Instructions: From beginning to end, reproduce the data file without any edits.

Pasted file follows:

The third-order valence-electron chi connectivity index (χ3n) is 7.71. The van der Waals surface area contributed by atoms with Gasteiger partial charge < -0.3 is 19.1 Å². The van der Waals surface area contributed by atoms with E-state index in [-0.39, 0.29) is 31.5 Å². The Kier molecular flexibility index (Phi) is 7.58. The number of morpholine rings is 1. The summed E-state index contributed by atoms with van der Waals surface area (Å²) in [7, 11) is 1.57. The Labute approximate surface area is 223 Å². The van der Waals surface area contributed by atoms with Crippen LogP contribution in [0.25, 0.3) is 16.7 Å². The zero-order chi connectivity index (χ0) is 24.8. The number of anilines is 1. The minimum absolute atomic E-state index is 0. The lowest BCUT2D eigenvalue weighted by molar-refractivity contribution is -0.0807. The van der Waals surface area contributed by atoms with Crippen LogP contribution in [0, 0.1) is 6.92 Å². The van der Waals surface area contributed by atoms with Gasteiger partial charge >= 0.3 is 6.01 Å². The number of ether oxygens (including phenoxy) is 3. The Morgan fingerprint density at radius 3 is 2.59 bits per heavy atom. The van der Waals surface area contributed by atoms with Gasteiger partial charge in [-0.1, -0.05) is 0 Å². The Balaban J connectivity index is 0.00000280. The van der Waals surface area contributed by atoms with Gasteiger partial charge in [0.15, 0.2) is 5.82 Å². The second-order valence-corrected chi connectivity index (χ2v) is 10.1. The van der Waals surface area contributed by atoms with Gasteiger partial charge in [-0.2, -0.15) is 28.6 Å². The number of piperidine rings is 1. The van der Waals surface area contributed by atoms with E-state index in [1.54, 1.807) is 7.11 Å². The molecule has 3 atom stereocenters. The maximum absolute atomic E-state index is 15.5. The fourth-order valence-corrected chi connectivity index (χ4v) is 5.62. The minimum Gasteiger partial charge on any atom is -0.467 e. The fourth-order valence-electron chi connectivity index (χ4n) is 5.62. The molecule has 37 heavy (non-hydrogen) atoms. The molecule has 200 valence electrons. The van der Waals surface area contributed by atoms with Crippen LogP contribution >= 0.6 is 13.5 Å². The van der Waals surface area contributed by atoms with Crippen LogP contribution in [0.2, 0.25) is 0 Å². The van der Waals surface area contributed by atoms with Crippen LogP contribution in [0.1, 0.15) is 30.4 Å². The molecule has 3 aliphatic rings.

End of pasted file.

The third-order valence-electron chi connectivity index (χ3n) is 7.71. The van der Waals surface area contributed by atoms with Gasteiger partial charge < -0.3 is 19.1 Å². The van der Waals surface area contributed by atoms with E-state index in [-0.39, 0.29) is 31.5 Å². The Kier molecular flexibility index (Phi) is 7.58. The number of morpholine rings is 1. The summed E-state index contributed by atoms with van der Waals surface area (Å²) in [7, 11) is 1.57. The Labute approximate surface area is 223 Å². The van der Waals surface area contributed by atoms with Crippen LogP contribution in [0.25, 0.3) is 16.7 Å². The zero-order chi connectivity index (χ0) is 24.8. The number of anilines is 1. The minimum absolute atomic E-state index is 0. The lowest BCUT2D eigenvalue weighted by molar-refractivity contribution is -0.0807. The van der Waals surface area contributed by atoms with Crippen LogP contribution in [0, 0.1) is 6.92 Å². The van der Waals surface area contributed by atoms with Gasteiger partial charge >= 0.3 is 6.01 Å². The number of ether oxygens (including phenoxy) is 3. The Morgan fingerprint density at radius 3 is 2.59 bits per heavy atom. The van der Waals surface area contributed by atoms with Gasteiger partial charge in [-0.1, -0.05) is 0 Å². The Balaban J connectivity index is 0.00000280. The van der Waals surface area contributed by atoms with Gasteiger partial charge in [0.15, 0.2) is 5.82 Å². The second-order valence-corrected chi connectivity index (χ2v) is 10.1. The van der Waals surface area contributed by atoms with Gasteiger partial charge in [-0.2, -0.15) is 28.6 Å². The number of piperidine rings is 1. The van der Waals surface area contributed by atoms with E-state index in [1.54, 1.807) is 7.11 Å². The molecule has 3 atom stereocenters. The maximum absolute atomic E-state index is 15.5. The fourth-order valence-corrected chi connectivity index (χ4v) is 5.62. The minimum Gasteiger partial charge on any atom is -0.467 e. The fourth-order valence-electron chi connectivity index (χ4n) is 5.62. The molecule has 37 heavy (non-hydrogen) atoms. The molecule has 200 valence electrons. The van der Waals surface area contributed by atoms with Crippen LogP contribution >= 0.6 is 13.5 Å². The van der Waals surface area contributed by atoms with Crippen LogP contribution in [0.2, 0.25) is 0 Å². The van der Waals surface area contributed by atoms with Crippen LogP contribution in [0.1, 0.15) is 30.4 Å². The molecule has 3 aliphatic rings.